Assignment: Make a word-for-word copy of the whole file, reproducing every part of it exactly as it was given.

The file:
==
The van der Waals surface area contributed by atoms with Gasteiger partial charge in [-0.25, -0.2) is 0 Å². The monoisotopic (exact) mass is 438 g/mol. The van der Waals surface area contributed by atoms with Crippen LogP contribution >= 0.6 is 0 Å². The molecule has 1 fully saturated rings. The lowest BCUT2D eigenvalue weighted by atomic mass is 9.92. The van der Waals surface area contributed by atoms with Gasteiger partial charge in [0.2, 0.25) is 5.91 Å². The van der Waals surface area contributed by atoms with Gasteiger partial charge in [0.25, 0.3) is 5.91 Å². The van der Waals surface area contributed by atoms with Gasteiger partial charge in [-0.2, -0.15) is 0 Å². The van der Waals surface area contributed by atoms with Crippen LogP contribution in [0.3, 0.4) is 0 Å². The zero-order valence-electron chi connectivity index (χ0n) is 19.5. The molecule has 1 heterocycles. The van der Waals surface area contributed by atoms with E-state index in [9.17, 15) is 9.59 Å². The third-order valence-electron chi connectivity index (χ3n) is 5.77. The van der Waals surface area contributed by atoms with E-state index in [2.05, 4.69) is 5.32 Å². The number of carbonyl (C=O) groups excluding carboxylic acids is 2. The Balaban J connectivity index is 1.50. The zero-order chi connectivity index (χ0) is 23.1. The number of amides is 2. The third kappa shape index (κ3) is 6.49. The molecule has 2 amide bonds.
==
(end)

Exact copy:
The van der Waals surface area contributed by atoms with Gasteiger partial charge in [-0.25, -0.2) is 0 Å². The monoisotopic (exact) mass is 438 g/mol. The van der Waals surface area contributed by atoms with Crippen LogP contribution >= 0.6 is 0 Å². The molecule has 1 fully saturated rings. The lowest BCUT2D eigenvalue weighted by atomic mass is 9.92. The van der Waals surface area contributed by atoms with Gasteiger partial charge in [0.2, 0.25) is 5.91 Å². The van der Waals surface area contributed by atoms with Gasteiger partial charge in [0.25, 0.3) is 5.91 Å². The van der Waals surface area contributed by atoms with Gasteiger partial charge in [-0.2, -0.15) is 0 Å². The van der Waals surface area contributed by atoms with Crippen LogP contribution in [0.3, 0.4) is 0 Å². The zero-order valence-electron chi connectivity index (χ0n) is 19.5. The molecule has 1 heterocycles. The van der Waals surface area contributed by atoms with E-state index in [9.17, 15) is 9.59 Å². The third-order valence-electron chi connectivity index (χ3n) is 5.77. The van der Waals surface area contributed by atoms with E-state index in [2.05, 4.69) is 5.32 Å². The number of carbonyl (C=O) groups excluding carboxylic acids is 2. The Balaban J connectivity index is 1.50. The zero-order chi connectivity index (χ0) is 23.1. The number of amides is 2. The third kappa shape index (κ3) is 6.49. The molecule has 2 amide bonds.